Walk to Health & Happiness this National Walking Month
Every May in the UK we celebrate National Walking Month – a great excuse to get outdoors and enjoy the beautiful geography that our island has to offer, not to mention the fantastic mental and physical health benefits that come with being more physically active.
There’s something about walking that quietens my mind and soothes my soul. Is it the rhythm of my feet hitting the pavement or the regularity of my breath? I don’t know how many miles I’ve walked during lockdown – I suspect not as many as I think I have!
We know that the Department of Health recommends that we should do 150 minutes of moderate-intensity exercise each week, so that equates to 30 minutes walking over 5 days. Definitely doable! Moderate intensity means your breathing is faster, your heart rate is faster and you feel warmer. In other words, you could still keep up a conversation, but you wouldn’t be able to sing your favourite tune!
Walking doesn’t need any fancy gear, just a decent pair of trainers to give you adequate support – important for me with my dodgy back and hips.
The Mental Health Benefits of Walking
When it comes to putting one foot in front of the other, you may think that it’s all about improving your physical health. But actually, our mental health can benefit greatly from taking a regular stroll. Some of the key mental health benefits of walking include:
- Improves your mood.
- Reduces stress.
- Helps manage anxiety.
- Helps you sleep better.
- Increases your energy.
- Helps you cope with difficult times.
- Improves your confidence and self-esteem.
- Reduces the risk of depression.
Wow! That’s a lot of benefits from a half-hour walk five times a week, and I certainly experienced them during this difficult past year. It didn’t matter to me that gyms or pools were closed, or that organised sports like football and tennis were not going ahead, as walking has been my go-to exercise since the start of said dodgy back and hip. It’s walking that has seen me through the hardest of times, whether that has been the pandemic, or not being able to physically do anything but walk.
The sense of freedom walking gives you is second to none, even when you’re just walking around the block. I’ve connected with people through a smile, a hello or a ‘thank you’ as we’ve danced around who steps off the pavement to let the other one pass. I saw the building of a whole extension on the side of a stranger’s house during that first lockdown and looked forward to seeing the progress as I passed by every couple of days. I found alleyways and roads and streets that I never knew existed, even though I’ve lived in this neighbourhood for nearly 20 years. I loved the lack of traffic noise, fewer aeroplanes flying overhead from Heathrow airport and instead learned to distinguish the difference between the birdsong of a robin from a lark, and smiled when I passed by and heard the giggling of children playing in their garden.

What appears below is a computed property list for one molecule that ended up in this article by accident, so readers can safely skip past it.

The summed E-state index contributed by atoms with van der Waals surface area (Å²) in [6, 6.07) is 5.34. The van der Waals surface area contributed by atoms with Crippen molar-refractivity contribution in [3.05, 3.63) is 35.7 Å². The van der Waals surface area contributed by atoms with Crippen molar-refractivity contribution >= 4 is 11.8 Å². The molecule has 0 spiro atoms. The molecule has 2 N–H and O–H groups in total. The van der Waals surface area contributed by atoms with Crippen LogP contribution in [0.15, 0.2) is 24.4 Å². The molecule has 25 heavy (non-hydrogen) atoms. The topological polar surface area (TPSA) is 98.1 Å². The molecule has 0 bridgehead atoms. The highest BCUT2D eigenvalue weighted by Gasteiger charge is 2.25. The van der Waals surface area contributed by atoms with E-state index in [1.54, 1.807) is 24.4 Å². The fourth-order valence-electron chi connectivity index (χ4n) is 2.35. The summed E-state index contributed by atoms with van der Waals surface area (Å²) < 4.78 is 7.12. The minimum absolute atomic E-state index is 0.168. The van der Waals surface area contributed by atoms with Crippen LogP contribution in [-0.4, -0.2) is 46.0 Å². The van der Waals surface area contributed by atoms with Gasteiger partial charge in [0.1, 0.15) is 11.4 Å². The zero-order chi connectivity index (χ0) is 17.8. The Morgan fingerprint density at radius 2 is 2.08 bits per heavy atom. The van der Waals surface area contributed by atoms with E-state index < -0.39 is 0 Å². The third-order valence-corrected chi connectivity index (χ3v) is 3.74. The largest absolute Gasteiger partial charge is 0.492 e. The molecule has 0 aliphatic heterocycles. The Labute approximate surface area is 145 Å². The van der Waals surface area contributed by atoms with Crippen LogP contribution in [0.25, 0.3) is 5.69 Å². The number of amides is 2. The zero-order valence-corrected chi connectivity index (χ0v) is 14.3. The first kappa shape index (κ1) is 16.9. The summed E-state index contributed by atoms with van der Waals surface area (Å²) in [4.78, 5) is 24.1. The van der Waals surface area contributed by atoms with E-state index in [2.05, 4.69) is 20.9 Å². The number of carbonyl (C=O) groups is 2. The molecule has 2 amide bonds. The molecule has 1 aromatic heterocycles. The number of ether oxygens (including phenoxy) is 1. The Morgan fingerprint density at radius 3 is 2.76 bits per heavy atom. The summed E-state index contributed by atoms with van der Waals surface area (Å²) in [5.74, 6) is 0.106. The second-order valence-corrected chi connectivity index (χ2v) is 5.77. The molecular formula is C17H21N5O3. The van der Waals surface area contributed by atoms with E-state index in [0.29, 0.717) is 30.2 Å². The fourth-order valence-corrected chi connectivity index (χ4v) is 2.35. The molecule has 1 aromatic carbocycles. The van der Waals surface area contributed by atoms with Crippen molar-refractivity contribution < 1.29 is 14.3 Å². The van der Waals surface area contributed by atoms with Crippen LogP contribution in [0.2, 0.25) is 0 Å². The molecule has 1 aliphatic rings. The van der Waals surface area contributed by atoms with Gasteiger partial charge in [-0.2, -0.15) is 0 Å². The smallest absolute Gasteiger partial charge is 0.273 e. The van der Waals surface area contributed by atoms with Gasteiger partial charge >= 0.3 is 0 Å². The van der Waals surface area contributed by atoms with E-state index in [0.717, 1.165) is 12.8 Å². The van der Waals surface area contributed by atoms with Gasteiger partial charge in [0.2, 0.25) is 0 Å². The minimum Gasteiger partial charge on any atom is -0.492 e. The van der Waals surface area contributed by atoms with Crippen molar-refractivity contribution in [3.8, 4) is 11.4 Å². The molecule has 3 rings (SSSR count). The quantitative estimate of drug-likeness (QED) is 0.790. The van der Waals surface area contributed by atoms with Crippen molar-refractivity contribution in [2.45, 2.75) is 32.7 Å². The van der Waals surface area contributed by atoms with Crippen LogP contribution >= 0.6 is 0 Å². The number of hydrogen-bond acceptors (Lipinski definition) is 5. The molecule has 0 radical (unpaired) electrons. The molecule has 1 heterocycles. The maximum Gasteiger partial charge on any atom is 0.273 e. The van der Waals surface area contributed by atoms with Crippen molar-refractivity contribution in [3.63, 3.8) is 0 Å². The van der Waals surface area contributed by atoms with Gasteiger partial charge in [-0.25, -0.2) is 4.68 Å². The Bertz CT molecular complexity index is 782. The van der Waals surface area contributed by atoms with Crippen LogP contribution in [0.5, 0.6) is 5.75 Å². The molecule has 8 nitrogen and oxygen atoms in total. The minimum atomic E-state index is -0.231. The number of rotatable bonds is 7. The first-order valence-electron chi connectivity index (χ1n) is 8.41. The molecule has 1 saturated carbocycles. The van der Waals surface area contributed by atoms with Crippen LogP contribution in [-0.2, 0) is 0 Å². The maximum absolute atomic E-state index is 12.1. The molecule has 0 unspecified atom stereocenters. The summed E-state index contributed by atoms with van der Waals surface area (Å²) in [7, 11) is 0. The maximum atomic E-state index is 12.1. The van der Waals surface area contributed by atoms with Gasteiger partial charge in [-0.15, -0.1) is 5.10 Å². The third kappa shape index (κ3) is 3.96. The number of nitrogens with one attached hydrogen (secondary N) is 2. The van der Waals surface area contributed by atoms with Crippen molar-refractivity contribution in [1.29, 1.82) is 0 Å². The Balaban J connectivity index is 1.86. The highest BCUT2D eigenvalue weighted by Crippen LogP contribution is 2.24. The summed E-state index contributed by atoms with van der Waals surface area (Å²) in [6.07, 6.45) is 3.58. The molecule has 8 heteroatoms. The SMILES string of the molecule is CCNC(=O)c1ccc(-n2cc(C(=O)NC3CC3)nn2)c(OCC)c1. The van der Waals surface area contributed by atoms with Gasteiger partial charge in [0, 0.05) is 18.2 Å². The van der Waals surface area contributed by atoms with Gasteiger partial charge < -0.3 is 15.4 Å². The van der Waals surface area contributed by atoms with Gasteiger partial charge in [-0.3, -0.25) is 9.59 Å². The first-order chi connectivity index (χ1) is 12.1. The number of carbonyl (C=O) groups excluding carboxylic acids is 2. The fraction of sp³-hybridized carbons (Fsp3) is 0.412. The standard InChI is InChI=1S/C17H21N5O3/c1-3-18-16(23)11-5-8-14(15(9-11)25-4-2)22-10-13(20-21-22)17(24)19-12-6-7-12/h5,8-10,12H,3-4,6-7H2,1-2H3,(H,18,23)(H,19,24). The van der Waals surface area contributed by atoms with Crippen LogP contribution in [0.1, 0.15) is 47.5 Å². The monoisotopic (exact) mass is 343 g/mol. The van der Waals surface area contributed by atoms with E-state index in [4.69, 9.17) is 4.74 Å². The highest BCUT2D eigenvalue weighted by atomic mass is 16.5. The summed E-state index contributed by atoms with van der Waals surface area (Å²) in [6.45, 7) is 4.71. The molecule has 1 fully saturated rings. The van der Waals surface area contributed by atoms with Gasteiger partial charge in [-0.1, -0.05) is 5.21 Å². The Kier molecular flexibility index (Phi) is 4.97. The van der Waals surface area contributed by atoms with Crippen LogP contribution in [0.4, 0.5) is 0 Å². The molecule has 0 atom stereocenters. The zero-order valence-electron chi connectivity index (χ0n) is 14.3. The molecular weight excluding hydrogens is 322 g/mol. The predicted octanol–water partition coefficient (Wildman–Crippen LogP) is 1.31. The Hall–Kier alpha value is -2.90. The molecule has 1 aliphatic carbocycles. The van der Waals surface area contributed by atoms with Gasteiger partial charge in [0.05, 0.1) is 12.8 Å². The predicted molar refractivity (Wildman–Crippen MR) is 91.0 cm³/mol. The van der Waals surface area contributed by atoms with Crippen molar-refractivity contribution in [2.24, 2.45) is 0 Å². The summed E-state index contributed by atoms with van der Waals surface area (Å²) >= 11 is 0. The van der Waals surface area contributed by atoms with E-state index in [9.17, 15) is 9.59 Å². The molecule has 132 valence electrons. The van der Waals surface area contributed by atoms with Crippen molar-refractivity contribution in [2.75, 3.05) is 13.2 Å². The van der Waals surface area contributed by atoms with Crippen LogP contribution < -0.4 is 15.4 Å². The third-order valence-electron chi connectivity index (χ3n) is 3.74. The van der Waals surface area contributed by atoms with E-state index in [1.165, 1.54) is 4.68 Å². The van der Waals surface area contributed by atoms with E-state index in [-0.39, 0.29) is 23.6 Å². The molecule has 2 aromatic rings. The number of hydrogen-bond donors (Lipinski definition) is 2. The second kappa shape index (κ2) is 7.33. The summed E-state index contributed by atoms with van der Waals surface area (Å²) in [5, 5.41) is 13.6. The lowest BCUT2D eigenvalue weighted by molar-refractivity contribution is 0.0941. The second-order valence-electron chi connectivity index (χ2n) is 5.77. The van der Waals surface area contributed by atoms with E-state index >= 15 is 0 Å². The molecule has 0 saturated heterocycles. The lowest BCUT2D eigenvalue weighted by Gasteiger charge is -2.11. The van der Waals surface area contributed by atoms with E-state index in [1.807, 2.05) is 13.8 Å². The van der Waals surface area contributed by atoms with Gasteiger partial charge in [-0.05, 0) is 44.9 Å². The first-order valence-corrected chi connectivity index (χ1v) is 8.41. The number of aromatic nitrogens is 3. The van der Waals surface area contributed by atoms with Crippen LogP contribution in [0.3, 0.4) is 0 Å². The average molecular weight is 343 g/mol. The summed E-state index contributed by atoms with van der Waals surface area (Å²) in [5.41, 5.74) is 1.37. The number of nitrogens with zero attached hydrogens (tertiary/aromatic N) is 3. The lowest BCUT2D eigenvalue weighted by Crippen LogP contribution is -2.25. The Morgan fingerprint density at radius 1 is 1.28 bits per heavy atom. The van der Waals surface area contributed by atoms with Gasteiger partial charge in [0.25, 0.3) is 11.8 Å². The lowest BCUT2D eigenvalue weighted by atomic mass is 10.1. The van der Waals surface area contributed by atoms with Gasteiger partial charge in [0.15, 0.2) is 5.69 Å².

The Physical Health Benefits of Walking
It goes without saying that walking is one of the best things that you can do for your physical health. Almost anyone can do it and, more often than not, you can tie it into other activities throughout your day, like getting to work, the school run, taking pets out, or just popping to the shops. The key physical health benefits of walking are:
- Helps you maintain a healthy weight.
- Keeps your muscles and bones healthy.
- Increases your cardiovascular fitness.
- Helps boost your vitamin D levels (on a sunny day, of course.)
The sense of moving my body when being at home all day was such a relief. I could feel my muscles stretch and the tension in my back and shoulders ease as I walked around. I tried to include walking up a particular hill near me, as it was my only form of cardio that I could manage with a limp. And when I had my hip surgery the nurse said she could tell how much walking I had been doing pre-op, as my muscles were kicking in nicely during physio afterwards and so my rehab was quicker. RESULT!
Summer is just arriving so go on, pop on your trainers, grab a rain jacket (once a Girl Guide, always a Girl Guide) and go for a walk. Keep your eyes and your ears open; take a chance and smile at the person approaching, you might just be giving them the only smile they’ve seen all day; revel in the fact that you have a body that can move, however dodgy or slow it goes. Discover the joy and the freedom that comes with taking a regular walk, knowing that you are not only building up your physical health, but also taking a proactive approach to helping your mental health too. It’s a win-win!
If you would enjoy the company of others on your walks why not try:
www.ramblers.org.uk – The Ramblers website, with details of how to find a group near you.
www.bhf.org.uk – Website of the British Heart Foundation, with details of different walking groups to suit your pace.